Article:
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Darksiders Cover.jpg
Developer(s) Vigil Games
Publisher(s) THQ
THQ Nordic (Warmastered Edition)
Director(s) David L. Adams
Joe Madureira
Producer(s) Timothy Bell
Designer(s) Haydn Dalton
Programmer(s) Colin Bonstead
Artist(s) Han Randhawa
Writer(s) Joe Madureira
Composer(s) Cris Velasco[1]
Mike Reagan[1]
Scott Morton[2]
Series Darksiders
Genre(s) Action-adventure
Mode(s) Single-player

Darksiders is an action-adventure video game developed by Vigil Games and published by THQ. The game takes its inspiration from the Four Horsemen of the Apocalypse, with the player taking the role of the horseman War. The game was released for the PlayStation 3 and Xbox 360 on January 5, 2010 in North America, January 7 in Australia, January 8 in Europe, and March 18 in Japan. The Microsoft Windows version was released in North America and Australia on September 23, and in Europe on September 24. A parallel sequel, Darksiders II, was released on August 14, 2012.

An enhanced version of the game titled Darksiders: Warmastered Edition was released on November 22, 2016 for PlayStation 4 and Xbox One and on November 29, 2016 for Microsoft Windows. A Wii U version was released on May 23, 2017.[8]


War using a pistol while riding his steed, Ruin.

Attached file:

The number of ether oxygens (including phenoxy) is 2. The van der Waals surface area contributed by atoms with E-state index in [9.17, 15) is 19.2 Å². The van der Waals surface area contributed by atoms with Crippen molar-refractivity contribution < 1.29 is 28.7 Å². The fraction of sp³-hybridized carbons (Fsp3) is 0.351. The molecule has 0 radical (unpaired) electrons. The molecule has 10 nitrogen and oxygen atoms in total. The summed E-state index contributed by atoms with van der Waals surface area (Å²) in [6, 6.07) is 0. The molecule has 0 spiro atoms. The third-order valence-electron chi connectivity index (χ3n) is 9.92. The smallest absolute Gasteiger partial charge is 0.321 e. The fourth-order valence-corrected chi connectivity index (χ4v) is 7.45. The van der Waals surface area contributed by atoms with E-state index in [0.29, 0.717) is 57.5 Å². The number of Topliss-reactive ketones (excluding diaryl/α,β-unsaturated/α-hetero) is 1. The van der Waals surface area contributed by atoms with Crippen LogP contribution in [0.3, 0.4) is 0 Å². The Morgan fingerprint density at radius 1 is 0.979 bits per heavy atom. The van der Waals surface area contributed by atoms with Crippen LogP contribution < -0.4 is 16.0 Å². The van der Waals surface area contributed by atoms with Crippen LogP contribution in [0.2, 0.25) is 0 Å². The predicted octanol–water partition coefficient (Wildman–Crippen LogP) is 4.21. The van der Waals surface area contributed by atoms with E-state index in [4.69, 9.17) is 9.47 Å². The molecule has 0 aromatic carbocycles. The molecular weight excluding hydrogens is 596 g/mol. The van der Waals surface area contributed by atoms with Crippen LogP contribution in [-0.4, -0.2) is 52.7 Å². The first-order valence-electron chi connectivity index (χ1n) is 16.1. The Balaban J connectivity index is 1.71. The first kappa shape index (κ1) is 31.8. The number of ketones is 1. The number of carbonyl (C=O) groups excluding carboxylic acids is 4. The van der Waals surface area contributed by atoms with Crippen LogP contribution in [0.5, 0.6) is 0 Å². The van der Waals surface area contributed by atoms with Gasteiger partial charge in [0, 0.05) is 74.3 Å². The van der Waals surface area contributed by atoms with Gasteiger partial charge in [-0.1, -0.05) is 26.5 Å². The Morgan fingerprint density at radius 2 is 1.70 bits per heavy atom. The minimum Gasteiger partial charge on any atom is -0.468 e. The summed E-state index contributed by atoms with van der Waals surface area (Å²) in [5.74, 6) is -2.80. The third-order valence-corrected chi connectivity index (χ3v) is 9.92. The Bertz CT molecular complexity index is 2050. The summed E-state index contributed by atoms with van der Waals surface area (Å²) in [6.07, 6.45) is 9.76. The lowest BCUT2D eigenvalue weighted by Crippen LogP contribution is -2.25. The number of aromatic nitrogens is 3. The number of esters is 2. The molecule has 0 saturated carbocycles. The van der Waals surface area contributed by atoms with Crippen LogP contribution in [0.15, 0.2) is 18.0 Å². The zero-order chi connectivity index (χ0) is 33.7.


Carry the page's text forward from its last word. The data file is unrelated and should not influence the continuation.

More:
In Darksiders, players take control of War, one of the Four Horsemen of the Apocalypse, in a third-person perspective.[9] The world is divided into separate locations with many areas initially inaccessible until later in the game. The center of the world, The Scalding Gallow, acts as a hub where War is given new objectives and paths to unlock new areas, many of which require the use of newly gained abilities to progress.

Although War is initially limited to the use of his two-handed signature sword, Chaoseater, he will eventually obtain other weapons throughout the course of the game. He also has a Scythe, which he uses as his other main offensive weapon. Weapons have different combinations of attack that can be obtained throughout the game. Along with combos, players are encouraged to use countering moves, blocks, and swift dodging. Projectile weapons such as a revolver and a boomerang-style throwing blade can also be used. Objects littered throughout the environment can also be used as weapons and projectiles. At a later point in the game, War gains the ability to summon a horse that provides faster movement and increased attack power.

Along with weapon-based attacks, War can also use an array of magic-based attacks, known as Wrath powers, that are both offensive and defensive in nature. The amount of Wrath powers available are determined through the Wrath meter. War's Chaos Form: which transforms him into a large, fiery and extremely resistant entity can be activated once War's Chaos meter is filled.[10]

When enemies are close to defeat, War can perform an elaborate and violent finishing move, instantly killing them. Some larger foes can be briefly ridden and steered into other enemies before being finished off. War eventually encounters large boss opponents that are both giant in size and deal heavy damage, and are themselves puzzle-based battles requiring certain methods and certain weapons to defeat them, and in some cases quick time button events to dodge or deal attacks.